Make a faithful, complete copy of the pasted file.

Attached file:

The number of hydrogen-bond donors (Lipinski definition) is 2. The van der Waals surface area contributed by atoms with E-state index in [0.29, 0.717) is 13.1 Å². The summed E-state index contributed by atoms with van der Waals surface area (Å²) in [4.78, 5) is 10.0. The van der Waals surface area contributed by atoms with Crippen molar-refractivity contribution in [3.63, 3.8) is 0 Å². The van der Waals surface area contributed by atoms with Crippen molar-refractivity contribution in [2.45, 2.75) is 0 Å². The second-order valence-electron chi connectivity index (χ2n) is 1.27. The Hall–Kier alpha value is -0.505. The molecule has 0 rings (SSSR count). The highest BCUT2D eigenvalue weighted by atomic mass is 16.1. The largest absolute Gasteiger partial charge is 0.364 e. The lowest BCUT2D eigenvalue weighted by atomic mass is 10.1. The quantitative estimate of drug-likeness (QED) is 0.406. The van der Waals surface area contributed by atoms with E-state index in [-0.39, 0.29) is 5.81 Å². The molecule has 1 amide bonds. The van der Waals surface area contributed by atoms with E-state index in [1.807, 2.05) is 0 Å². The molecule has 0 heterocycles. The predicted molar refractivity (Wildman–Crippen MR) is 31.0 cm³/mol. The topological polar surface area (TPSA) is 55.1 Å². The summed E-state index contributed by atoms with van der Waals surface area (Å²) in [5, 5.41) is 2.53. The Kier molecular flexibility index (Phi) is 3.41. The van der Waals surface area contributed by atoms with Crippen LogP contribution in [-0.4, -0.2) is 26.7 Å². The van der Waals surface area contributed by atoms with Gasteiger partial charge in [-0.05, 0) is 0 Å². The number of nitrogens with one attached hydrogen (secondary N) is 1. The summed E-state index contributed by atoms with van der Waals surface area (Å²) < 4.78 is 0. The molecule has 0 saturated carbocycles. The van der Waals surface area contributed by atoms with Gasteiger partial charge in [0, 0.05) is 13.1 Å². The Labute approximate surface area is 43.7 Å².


The number of hydrogen-bond donors (Lipinski definition) is 2. The van der Waals surface area contributed by atoms with E-state index in [0.29, 0.717) is 13.1 Å². The summed E-state index contributed by atoms with van der Waals surface area (Å²) in [4.78, 5) is 10.0. The van der Waals surface area contributed by atoms with Crippen molar-refractivity contribution in [3.63, 3.8) is 0 Å². The van der Waals surface area contributed by atoms with Crippen molar-refractivity contribution in [2.45, 2.75) is 0 Å². The second-order valence-electron chi connectivity index (χ2n) is 1.27. The Hall–Kier alpha value is -0.505. The molecule has 0 rings (SSSR count). The highest BCUT2D eigenvalue weighted by atomic mass is 16.1. The largest absolute Gasteiger partial charge is 0.364 e. The lowest BCUT2D eigenvalue weighted by atomic mass is 10.1. The quantitative estimate of drug-likeness (QED) is 0.406. The van der Waals surface area contributed by atoms with E-state index in [-0.39, 0.29) is 5.81 Å². The molecule has 1 amide bonds. The van der Waals surface area contributed by atoms with E-state index in [1.807, 2.05) is 0 Å². The molecule has 0 heterocycles. The predicted molar refractivity (Wildman–Crippen MR) is 31.0 cm³/mol. The topological polar surface area (TPSA) is 55.1 Å². The summed E-state index contributed by atoms with van der Waals surface area (Å²) in [5, 5.41) is 2.53. The Kier molecular flexibility index (Phi) is 3.41. The van der Waals surface area contributed by atoms with Crippen LogP contribution in [-0.4, -0.2) is 26.7 Å². The van der Waals surface area contributed by atoms with Gasteiger partial charge in [-0.05, 0) is 0 Å². The number of nitrogens with one attached hydrogen (secondary N) is 1. The summed E-state index contributed by atoms with van der Waals surface area (Å²) < 4.78 is 0. The molecule has 0 saturated carbocycles. The van der Waals surface area contributed by atoms with Gasteiger partial charge in [0, 0.05) is 13.1 Å². The Labute approximate surface area is 43.7 Å².